The problem with the restaurant biz is that most restaurants are stationary. Folks have got to come to you to enjoy your food. But Zane Caplansky of Caplansky’s Delicatessen (356 College Street) has his wheels spinning in other directions with a bunch of new initiatives that take the restaurant to the customer.

Earlier this week, Caplansky’s did their very first bicycle-powered lunch delivery. The deli owner bought two large, sturdy bikes with sizeable baskets, and now customers within a downtown delivery area (Dupont to Queen, University to Ossington) can, for a $5 delivery fee, have their smoked meat sandwich delivered to their home or office. Caplansky points out that the bikes are a low-maintenance, high-capacity delivery apparatus – each bike can hold a minimum of 2 orders and with 2 bikes, he can send staff in different directions at the same time. It’s also a respite for his kitchen staff, who can take a break from bussing or dishwashing for a quick bike ride to make a delivery. And while Caplansky works with a local food delivery company to serve a wider geographic area, he points out that the bike system is more local and more personal. Not to mention more efficient in downtown traffic.

In a couple weeks, though, Caplansky’s presence on the road will be even bigger as he takes possession of his first custom-build food truck. The blue behemoth, with Caplansky’s face on the side, will be a mobile version of the existing restaurant. Inspired by the food trucks in NYC and various other US cities, Caplansky points out that it’s actually easier in many ways to use a kitted-out truck than a street cart, because the food truck is treated like a stationary restaurant in terms of food handling, health and safety inspections, etc.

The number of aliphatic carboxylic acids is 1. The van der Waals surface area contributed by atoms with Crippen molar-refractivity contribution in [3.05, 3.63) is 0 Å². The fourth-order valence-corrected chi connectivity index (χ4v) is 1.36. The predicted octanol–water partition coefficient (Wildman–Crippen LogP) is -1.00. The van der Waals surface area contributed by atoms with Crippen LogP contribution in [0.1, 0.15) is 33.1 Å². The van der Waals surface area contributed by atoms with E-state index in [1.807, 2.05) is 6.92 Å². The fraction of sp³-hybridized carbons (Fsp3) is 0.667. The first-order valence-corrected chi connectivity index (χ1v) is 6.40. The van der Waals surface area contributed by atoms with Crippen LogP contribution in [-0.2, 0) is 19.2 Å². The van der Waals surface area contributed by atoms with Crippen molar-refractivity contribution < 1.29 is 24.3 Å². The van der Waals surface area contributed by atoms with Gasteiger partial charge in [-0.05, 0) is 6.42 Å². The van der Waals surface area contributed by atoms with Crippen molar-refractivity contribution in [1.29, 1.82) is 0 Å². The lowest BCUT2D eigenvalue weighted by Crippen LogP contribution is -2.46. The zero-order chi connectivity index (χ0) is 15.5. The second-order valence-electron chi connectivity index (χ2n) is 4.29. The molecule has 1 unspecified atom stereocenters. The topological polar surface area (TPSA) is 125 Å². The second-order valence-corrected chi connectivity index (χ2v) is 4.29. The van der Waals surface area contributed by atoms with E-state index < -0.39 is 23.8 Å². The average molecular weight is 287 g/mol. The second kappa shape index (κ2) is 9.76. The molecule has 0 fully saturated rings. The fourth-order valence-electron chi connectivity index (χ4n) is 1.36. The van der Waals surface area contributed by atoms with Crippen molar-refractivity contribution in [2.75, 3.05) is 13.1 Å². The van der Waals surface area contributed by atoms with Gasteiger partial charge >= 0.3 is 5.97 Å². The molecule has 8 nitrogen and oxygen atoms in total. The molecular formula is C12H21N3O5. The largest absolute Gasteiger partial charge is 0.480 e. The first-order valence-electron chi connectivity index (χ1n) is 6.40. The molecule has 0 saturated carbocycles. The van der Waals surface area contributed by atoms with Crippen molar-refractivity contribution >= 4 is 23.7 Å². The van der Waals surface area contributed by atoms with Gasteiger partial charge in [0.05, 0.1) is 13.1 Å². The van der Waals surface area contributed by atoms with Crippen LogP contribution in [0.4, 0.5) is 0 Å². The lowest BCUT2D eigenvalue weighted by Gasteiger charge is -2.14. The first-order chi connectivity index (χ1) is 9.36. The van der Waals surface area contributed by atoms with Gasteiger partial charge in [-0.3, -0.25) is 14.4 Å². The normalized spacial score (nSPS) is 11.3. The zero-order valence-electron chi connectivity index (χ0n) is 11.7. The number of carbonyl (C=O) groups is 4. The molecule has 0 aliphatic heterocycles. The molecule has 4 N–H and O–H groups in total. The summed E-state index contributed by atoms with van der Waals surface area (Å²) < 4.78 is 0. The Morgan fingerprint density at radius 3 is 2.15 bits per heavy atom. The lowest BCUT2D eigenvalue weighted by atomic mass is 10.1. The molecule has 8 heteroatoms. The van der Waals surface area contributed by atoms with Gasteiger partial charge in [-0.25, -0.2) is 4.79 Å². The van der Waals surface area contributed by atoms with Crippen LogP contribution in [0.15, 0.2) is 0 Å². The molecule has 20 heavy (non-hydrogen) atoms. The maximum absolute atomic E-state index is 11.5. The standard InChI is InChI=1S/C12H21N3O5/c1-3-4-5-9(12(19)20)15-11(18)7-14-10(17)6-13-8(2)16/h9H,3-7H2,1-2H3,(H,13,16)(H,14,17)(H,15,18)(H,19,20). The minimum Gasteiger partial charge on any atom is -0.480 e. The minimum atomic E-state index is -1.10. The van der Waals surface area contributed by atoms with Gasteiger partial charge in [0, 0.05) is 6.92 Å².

Instead of fighting for a spot on the street, and potentially pissing off existing food truck or hot dog vendors, Caplansky is working with various businesses, such as parking lot companies, on deals to use their space. His plans include targeting the after-bar crowd, as well as various events such as ball games, concerts and local festivals. He also muses about setting up by the lake, or in an area with a number of factories where workers might want something more interesting for lunch.

“It will be a summer of experimentation,” he tells me, pointing out that the truck is already pre-booked for a variety of private events over the coming months, and that the vehicle will act almost as an ambassador for his restaurant. “The most difficult thing is to get people in the front door of a bricks and mortar restaurant. The advantage of the truck is that you go to them.”

And lest readers think that they have to drive around town at night looking for Caplansky’s truck to get a sandwich, the restaurant will also have extended hours throughout the summer. Starting June 3rd, Caplansky’s will stay open until 4am on Fridays and Saturdays. Also part of the summer of experimentation, if it works out, those hours may be extended into the fall.

Caplansky is already thinking about adding a second truck to his fleet, although he’s obviously waiting to see how things go with the first one. But he loves the idea of more food trucks on the road, taking over a parking lot and creating a truck corral for an impromptu food court, similar to what happens in Los Angeles. In the meantime, the big blue truck will be on its own, rolling through the city, spreading its love in the form of smoked meat sandwiches.

This article was originally published on TasteTO.